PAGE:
Christopher Nugent > David Arandle
20 May 2016
Sure maybe some of it could be phased out. In the mean time this waste already exists, and we continue to export Uranium, and use nuclear medicine. The waste ALREADY exists. So that is a problem that needs to be solved regardless of future policies.
We have the means, and the proposed facility is it.
You can whistle dixie about what you think nuclear policy should be in the future, but that is not the issue at hand. It is the issue of what to do with the existing waste.
David Arandle > David Arandle
20 May 2016
Have you read the report? This proposal is not only about storing existing waste. I completely agree with you on that point. What's more, Australia's present nuclear obligation is to manage it's own waste responsibly (which is the same obligation for any country using nuclear technology). As such a nuclear waste facility will likely be built no matter what.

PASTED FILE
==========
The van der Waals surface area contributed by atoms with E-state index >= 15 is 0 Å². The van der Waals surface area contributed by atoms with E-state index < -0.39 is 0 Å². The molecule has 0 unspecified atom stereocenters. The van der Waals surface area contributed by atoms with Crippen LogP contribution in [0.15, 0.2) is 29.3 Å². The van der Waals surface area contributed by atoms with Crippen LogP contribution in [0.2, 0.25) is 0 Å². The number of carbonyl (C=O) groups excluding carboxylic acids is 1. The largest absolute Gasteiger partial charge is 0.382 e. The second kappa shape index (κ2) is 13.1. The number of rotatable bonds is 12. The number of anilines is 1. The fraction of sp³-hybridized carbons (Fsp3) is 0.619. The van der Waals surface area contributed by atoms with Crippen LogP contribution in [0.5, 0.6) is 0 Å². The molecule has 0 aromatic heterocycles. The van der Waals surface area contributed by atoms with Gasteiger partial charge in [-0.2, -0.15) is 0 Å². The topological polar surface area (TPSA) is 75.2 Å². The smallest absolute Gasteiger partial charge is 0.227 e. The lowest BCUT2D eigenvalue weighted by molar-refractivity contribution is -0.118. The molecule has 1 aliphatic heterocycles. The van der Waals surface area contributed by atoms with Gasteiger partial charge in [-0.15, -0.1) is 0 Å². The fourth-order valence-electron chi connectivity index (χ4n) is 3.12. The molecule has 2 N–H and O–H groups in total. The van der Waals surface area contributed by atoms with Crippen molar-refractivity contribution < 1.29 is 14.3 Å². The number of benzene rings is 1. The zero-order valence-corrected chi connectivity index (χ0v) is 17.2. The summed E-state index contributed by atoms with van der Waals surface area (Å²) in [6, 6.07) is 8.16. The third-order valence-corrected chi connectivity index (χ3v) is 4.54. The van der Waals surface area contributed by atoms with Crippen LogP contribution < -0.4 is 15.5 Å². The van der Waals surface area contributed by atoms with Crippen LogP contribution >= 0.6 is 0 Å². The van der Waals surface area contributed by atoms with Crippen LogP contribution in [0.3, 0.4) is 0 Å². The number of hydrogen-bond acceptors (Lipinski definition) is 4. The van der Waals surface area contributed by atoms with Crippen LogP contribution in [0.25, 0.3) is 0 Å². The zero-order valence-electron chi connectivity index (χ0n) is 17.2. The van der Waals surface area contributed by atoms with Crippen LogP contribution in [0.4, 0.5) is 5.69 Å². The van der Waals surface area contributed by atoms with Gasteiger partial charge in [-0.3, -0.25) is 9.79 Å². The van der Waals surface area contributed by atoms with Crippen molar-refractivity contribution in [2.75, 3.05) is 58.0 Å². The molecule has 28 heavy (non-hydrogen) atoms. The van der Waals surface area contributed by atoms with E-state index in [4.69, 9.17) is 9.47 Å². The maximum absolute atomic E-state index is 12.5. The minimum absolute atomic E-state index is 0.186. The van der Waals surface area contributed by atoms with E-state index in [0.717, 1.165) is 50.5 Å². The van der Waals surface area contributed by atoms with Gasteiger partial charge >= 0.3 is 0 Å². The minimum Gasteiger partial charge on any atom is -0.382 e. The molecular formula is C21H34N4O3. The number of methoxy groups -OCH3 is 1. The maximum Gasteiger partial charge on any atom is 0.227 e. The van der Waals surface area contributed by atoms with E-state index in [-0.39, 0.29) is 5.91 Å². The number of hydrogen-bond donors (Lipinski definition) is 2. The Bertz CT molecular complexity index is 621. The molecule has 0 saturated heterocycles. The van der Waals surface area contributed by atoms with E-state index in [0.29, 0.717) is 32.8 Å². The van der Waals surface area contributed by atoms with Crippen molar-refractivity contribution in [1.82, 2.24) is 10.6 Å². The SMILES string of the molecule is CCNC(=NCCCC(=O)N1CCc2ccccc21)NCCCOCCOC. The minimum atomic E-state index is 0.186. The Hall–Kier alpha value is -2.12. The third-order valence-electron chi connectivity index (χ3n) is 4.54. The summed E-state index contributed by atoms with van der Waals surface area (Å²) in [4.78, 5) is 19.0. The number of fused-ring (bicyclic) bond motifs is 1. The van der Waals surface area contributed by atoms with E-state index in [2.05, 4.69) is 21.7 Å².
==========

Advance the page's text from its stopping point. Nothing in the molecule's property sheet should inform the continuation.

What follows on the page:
However storing low and intermediate level wastes (like that which Australia produces) is a different proposition and facility to the commercial storage of high level, spent fuel rods from nuclear power plants.
The issue is not just the existing waste but also waste that is yet to be produced, not just by us but also by other countries who, supposedly, don't have the ability to store it safely. If it was just about the existing waste problem the economic benefits wouldn't be worth talking about.
We will have to agree to disagree. I think you're looking toward the economic benefits over the actual ramifications of a stockpile of nuclear waste that'll still be glowing at dangerous levels hundreds of years from now. That's not a sustainable industry no matter how much they try to tell you otherwise.
Christopher Nugent > David Arandle
20 May 2016
I don't believe I've even mentioned the economic benefits in this whole conversation. It's purely about what's the safest thing for the world - the whole world - outside of our ample and empty piece of it
David Arandle > David Arandle
20 May 2016
You and I have very different ideas of what's safe for the whole world when it comes to this issue. Your solution enables the expansion of the nuclear energy industry and the creation of even more waste.
Christopher Nugent > David Arandle
20 May 2016
Something which is going to happen anyway regardless of what myself, this state, or even this whole country might decide. And again, also something which has largely already happened.
And also please bear in mind the continued global use of nuclear medicine which of course I (and probably even you I would think) do support.